6. Drafting Wills – factoring tax into account when dividing assets among beneficiaries

When the time comes to prepare a Will, you or your client may decide to leave particular assets to specific beneficiaries. When doing this, it pays also to consider the tax liability that the beneficiary may be faced with when they eventually sell the asset that they inherit, as you may unintentionally leave one beneficiary with a higher tax liability than the other.

Current at 1 January 2022

6. Drafting Wills – factoring tax into account when dividing assets among beneficiaries

When the time comes to prepare a Will, you or your client may decide to leave particular assets to specific beneficiaries. When doing this, it pays also to consider the tax liability that the beneficiary may be faced with when they eventually sell the asset that they inherit, as you may unintentionally leave one beneficiary with a higher tax liability than the other.

Current at 1 November 2021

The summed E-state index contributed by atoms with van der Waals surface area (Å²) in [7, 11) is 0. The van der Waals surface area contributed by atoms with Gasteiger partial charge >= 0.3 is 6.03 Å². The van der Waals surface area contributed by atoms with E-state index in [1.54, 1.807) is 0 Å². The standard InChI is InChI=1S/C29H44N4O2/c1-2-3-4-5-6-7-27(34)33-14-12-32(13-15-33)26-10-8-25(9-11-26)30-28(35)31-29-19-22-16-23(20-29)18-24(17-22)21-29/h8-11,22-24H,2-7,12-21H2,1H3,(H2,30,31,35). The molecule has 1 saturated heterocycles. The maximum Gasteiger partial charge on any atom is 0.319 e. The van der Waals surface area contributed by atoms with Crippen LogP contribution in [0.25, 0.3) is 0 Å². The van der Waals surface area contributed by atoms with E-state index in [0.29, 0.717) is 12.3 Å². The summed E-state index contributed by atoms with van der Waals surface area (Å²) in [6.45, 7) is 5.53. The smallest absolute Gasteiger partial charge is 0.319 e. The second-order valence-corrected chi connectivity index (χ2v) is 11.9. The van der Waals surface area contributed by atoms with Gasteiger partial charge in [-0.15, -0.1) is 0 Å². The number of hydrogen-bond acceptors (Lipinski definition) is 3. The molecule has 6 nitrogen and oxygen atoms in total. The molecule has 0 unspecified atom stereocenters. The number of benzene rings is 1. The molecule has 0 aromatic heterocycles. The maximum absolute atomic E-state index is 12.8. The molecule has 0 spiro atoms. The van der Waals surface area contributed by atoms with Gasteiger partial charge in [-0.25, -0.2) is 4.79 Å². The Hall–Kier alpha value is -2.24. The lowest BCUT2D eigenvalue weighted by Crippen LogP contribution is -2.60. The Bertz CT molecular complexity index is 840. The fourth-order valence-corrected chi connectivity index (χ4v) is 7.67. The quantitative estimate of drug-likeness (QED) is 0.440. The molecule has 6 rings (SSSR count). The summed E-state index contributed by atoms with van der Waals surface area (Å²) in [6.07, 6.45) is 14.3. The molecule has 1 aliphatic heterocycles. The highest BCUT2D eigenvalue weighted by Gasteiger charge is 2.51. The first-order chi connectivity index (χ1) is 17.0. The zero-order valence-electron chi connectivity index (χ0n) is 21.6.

Where a beneficiary inherits an asset such as the testator’s main residence or another asset purchased pre-CGT (i.e. before the introduction of capital gains tax on 20 September 1985), the beneficiary may be entitled to significant tax benefits/concessions when they eventually sell this asset. On the other hand a beneficiary who inherits an asset that the testator had purchased post-CGT, may have a significant inherent tax liability attached to the asset.

Let’s look at an example

Joan has two rental properties to bequeath to her children, Amy and Ben and believes both properties have approximately the same market value. Joan purchased House A (before the introduction of the CGT) and House B in 1998 (post-CGT). She leaves House A to Amy and House B to Ben.

For the purposes of our example, we will assume that the beneficiaries decide to hold their properties for three years, sell at the same time, and they do not have any personal carried forward capital losses to offset against their respective capital gain.

The following table shows that Amy would only have a capital gain of $25,000 as she inherited a pre-CGT asset with a cost base equal to the value of the property when Joan died. Meanwhile, Ben has a whopping $165,000 capital gain as he inherited Joan’s cost base for the property (based on market value in 1998). The tax payable by Amy and Ben would be at their respective marginal tax rates.

House A
Pre CGT asset
House B
Post CGT asset
Market value at date of death